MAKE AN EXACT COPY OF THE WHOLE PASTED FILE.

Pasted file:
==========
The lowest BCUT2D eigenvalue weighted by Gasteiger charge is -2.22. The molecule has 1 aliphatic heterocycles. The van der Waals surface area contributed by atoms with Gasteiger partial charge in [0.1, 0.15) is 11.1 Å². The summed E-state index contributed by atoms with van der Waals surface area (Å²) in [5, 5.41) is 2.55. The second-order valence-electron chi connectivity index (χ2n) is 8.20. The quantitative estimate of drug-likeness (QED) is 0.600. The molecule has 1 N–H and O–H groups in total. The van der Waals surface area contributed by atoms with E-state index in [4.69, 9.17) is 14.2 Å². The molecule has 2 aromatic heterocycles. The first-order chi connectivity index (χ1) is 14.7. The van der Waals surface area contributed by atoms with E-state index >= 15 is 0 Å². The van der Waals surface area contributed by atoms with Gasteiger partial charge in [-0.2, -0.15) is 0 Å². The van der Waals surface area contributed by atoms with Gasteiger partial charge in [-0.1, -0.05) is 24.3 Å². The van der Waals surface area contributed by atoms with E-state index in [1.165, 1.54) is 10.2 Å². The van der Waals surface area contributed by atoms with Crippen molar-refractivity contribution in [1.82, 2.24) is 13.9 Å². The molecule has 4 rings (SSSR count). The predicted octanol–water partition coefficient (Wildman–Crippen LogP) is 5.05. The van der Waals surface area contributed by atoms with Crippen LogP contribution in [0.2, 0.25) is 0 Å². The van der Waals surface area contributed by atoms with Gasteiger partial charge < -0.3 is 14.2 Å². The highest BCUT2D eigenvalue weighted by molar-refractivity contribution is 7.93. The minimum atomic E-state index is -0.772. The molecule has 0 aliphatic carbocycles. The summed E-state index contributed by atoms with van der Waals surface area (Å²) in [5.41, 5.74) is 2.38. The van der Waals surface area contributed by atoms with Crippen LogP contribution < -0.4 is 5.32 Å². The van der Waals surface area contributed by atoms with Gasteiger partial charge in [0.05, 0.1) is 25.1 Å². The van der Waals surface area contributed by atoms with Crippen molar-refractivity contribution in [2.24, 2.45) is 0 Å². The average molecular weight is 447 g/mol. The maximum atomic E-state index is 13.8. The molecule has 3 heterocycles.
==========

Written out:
The lowest BCUT2D eigenvalue weighted by Gasteiger charge is -2.22. The molecule has 1 aliphatic heterocycles. The van der Waals surface area contributed by atoms with Gasteiger partial charge in [0.1, 0.15) is 11.1 Å². The summed E-state index contributed by atoms with van der Waals surface area (Å²) in [5, 5.41) is 2.55. The second-order valence-electron chi connectivity index (χ2n) is 8.20. The quantitative estimate of drug-likeness (QED) is 0.600. The molecule has 1 N–H and O–H groups in total. The van der Waals surface area contributed by atoms with E-state index in [4.69, 9.17) is 14.2 Å². The molecule has 2 aromatic heterocycles. The first-order chi connectivity index (χ1) is 14.7. The van der Waals surface area contributed by atoms with E-state index >= 15 is 0 Å². The van der Waals surface area contributed by atoms with Gasteiger partial charge in [-0.2, -0.15) is 0 Å². The van der Waals surface area contributed by atoms with Gasteiger partial charge in [-0.1, -0.05) is 24.3 Å². The van der Waals surface area contributed by atoms with E-state index in [1.165, 1.54) is 10.2 Å². The van der Waals surface area contributed by atoms with Crippen molar-refractivity contribution in [1.82, 2.24) is 13.9 Å². The molecule has 4 rings (SSSR count). The predicted octanol–water partition coefficient (Wildman–Crippen LogP) is 5.05. The van der Waals surface area contributed by atoms with Crippen LogP contribution in [0.2, 0.25) is 0 Å². The van der Waals surface area contributed by atoms with Gasteiger partial charge < -0.3 is 14.2 Å². The highest BCUT2D eigenvalue weighted by molar-refractivity contribution is 7.93. The minimum atomic E-state index is -0.772. The molecule has 0 aliphatic carbocycles. The summed E-state index contributed by atoms with van der Waals surface area (Å²) in [5.41, 5.74) is 2.38. The van der Waals surface area contributed by atoms with Crippen LogP contribution < -0.4 is 5.32 Å². The van der Waals surface area contributed by atoms with Gasteiger partial charge in [0.05, 0.1) is 25.1 Å². The van der Waals surface area contributed by atoms with Crippen molar-refractivity contribution in [2.24, 2.45) is 0 Å². The average molecular weight is 447 g/mol. The maximum atomic E-state index is 13.8. The molecule has 3 heterocycles.